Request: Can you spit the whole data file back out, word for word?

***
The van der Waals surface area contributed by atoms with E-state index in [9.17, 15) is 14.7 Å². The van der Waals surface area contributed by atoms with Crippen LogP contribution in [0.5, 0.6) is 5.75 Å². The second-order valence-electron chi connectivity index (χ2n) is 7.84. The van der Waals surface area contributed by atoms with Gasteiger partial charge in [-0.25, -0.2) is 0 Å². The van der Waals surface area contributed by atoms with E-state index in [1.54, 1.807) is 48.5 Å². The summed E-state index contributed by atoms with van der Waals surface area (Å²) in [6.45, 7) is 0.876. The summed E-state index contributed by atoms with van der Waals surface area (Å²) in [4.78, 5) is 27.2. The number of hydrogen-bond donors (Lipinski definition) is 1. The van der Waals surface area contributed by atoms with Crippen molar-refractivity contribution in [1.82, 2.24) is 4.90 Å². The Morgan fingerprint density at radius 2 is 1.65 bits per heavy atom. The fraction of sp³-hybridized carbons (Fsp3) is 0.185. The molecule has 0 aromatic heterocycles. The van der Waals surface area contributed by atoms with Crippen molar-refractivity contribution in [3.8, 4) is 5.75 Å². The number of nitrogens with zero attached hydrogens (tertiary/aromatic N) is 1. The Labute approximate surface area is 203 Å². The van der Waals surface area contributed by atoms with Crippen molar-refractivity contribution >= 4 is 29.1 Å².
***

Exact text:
The van der Waals surface area contributed by atoms with E-state index in [9.17, 15) is 14.7 Å². The van der Waals surface area contributed by atoms with Crippen LogP contribution in [0.5, 0.6) is 5.75 Å². The second-order valence-electron chi connectivity index (χ2n) is 7.84. The van der Waals surface area contributed by atoms with Gasteiger partial charge in [-0.25, -0.2) is 0 Å². The van der Waals surface area contributed by atoms with E-state index in [1.54, 1.807) is 48.5 Å². The summed E-state index contributed by atoms with van der Waals surface area (Å²) in [6.45, 7) is 0.876. The summed E-state index contributed by atoms with van der Waals surface area (Å²) in [4.78, 5) is 27.2. The number of hydrogen-bond donors (Lipinski definition) is 1. The van der Waals surface area contributed by atoms with Crippen molar-refractivity contribution in [1.82, 2.24) is 4.90 Å². The Morgan fingerprint density at radius 2 is 1.65 bits per heavy atom. The fraction of sp³-hybridized carbons (Fsp3) is 0.185. The molecule has 0 aromatic heterocycles. The van der Waals surface area contributed by atoms with Crippen molar-refractivity contribution in [3.8, 4) is 5.75 Å². The number of nitrogens with zero attached hydrogens (tertiary/aromatic N) is 1. The Labute approximate surface area is 203 Å². The van der Waals surface area contributed by atoms with Crippen molar-refractivity contribution >= 4 is 29.1 Å².